Education pledge a bold bid to shift political landscape

EDITORIAL

Labour leader Andrew Little produced something of a bombshell, overshadowing rivals in the round of state of the nation addresses, when he announced at the weekend that a Labour government would bring in free post-school education. The question immediately arises, can the country afford it?

The policy would be phased in, starting in 2019 when it would apply to only undergraduates, rising to two years in 2022 and three years from 2025. Labour estimates costs of the policy would rise progressively from $265 million at first to $1.2 billion a year when fully implemented.

Answering the obvious question, Mr Little said the cash would come from the funds National had already earmarked for tax cuts.

The Taxpayers’ Union questions Labour’s costings, saying they seem to ignore “the inevitable growth of education providers this policy would cause”.

Universities NZ executive director Chris Whelan says he is hesitant to give the scheme full support because it does not deal with under-funding of the country’s universities — which have seen per student funding decline by 17 percent over the past two decades.

Latest available stats show 38 percent of New Zealanders have a university education, with about 180,000 studying each year.

None of that will deter Little, who is committing the party to providing free education for the 21st century. The announcement also took some of the attention away from Labour’s decision at its Wairarapa retreat not to support the TPPA trade deal, being signed in Auckland on Thursday.

Prominent MPs and former leaders Phil Goff and David Shearer have come out against that decision. Shearer, who was not present for the state of the nation speech, was ordered to apologise. Former Labour prime minister Helen Clark is also in favour of the TPPA.

Coming almost two years before the next election, this education pledge shows Labour is prepared to be bold in its quest to gain power. It will be interesting to see how debate on the policy unfolds, and how the public responds.

Labour leader Andrew Little produced something of a bombshell, overshadowing rivals in the round of state of the nation addresses, when he announced at the weekend that a Labour government would bring in free post-school education. The question immediately arises, can the country afford it?

The policy would be phased in, starting in 2019 when it would apply to only undergraduates, rising to two years in 2022 and three years from 2025. Labour estimates costs of the policy would rise progressively from $265 million at first to $1.2 billion a year when fully implemented.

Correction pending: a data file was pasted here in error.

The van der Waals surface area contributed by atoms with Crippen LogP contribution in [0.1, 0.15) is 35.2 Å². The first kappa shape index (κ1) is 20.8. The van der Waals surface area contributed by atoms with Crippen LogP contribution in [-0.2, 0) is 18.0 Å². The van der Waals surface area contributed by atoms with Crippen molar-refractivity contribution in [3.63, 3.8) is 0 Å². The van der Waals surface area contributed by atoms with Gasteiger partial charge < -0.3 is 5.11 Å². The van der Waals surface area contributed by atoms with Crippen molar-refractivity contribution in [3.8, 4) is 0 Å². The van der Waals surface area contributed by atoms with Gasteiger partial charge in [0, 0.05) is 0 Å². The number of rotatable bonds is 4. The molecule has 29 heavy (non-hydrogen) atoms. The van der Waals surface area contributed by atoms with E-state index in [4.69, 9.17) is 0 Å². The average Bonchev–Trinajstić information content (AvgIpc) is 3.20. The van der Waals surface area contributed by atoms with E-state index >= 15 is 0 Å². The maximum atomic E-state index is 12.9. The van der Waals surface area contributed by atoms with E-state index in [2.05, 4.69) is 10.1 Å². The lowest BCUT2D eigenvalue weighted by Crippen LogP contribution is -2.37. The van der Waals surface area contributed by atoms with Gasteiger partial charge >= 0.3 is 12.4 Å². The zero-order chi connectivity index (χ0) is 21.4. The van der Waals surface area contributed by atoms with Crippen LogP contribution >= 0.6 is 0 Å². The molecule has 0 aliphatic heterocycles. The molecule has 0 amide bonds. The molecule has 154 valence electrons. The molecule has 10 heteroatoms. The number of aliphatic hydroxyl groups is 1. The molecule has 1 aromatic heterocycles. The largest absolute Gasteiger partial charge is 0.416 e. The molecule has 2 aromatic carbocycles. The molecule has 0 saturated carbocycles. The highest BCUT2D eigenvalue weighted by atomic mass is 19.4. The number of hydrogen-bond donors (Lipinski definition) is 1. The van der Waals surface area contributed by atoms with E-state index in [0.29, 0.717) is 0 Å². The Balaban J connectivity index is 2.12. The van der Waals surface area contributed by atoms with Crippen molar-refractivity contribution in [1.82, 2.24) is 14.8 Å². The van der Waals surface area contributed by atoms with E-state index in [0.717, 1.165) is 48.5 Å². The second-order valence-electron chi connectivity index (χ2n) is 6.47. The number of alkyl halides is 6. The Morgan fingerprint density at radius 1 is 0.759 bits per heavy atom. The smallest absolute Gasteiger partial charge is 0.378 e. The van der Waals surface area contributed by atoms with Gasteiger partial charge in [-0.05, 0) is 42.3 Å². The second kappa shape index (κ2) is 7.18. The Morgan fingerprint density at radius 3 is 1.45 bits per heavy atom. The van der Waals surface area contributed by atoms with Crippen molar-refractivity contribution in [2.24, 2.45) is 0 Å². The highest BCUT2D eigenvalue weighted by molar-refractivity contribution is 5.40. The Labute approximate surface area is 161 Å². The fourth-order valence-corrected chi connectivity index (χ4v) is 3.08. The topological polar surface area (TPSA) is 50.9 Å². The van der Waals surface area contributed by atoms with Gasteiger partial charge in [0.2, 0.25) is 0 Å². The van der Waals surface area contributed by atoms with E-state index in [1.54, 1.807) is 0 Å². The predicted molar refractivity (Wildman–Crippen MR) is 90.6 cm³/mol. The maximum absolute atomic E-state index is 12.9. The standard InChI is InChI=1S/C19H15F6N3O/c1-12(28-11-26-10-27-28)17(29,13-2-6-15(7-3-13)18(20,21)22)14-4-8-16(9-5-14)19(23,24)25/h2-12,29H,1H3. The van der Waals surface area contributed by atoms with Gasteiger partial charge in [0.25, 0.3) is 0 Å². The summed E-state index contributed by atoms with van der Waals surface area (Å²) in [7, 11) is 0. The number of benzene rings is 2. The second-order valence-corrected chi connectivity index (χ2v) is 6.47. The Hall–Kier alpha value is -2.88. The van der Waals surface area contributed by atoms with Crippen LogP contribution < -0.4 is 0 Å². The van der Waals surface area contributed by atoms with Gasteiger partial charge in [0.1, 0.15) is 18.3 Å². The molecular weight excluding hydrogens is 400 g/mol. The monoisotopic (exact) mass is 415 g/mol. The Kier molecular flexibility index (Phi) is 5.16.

Answering the obvious question, Mr Little said the cash would come from the funds National had already earmarked for tax cuts.

The Taxpayers’ Union questions Labour’s costings, saying they seem to ignore “the inevitable growth of education providers this policy would cause”.

Universities NZ executive director Chris Whelan says he is hesitant to give the scheme full support because it does not deal with under-funding of the country’s universities — which have seen per student funding decline by 17 percent over the past two decades.

Latest available stats show 38 percent of New Zealanders have a university education, with about 180,000 studying each year.

None of that will deter Little, who is committing the party to providing free education for the 21st century. The announcement also took some of the attention away from Labour’s decision at its Wairarapa retreat not to support the TPPA trade deal, being signed in Auckland on Thursday.

Prominent MPs and former leaders Phil Goff and David Shearer have come out against that decision. Shearer, who was not present for the state of the nation speech, was ordered to apologise. Former Labour prime minister Helen Clark is also in favour of the TPPA.

Coming almost two years before the next election, this education pledge shows Labour is prepared to be bold in its quest to gain power. It will be interesting to see how debate on the policy unfolds, and how the public responds.

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Dave Windsor - 3 years ago
The so-called Taxpayers' Union has got it wrong on Labour's costing of its tertiary education policy. Labour has factored in a 15% increase in student numbers. More students taking up education is a good thing as an educated workforce grows the economy and with it the government's tax revenue.

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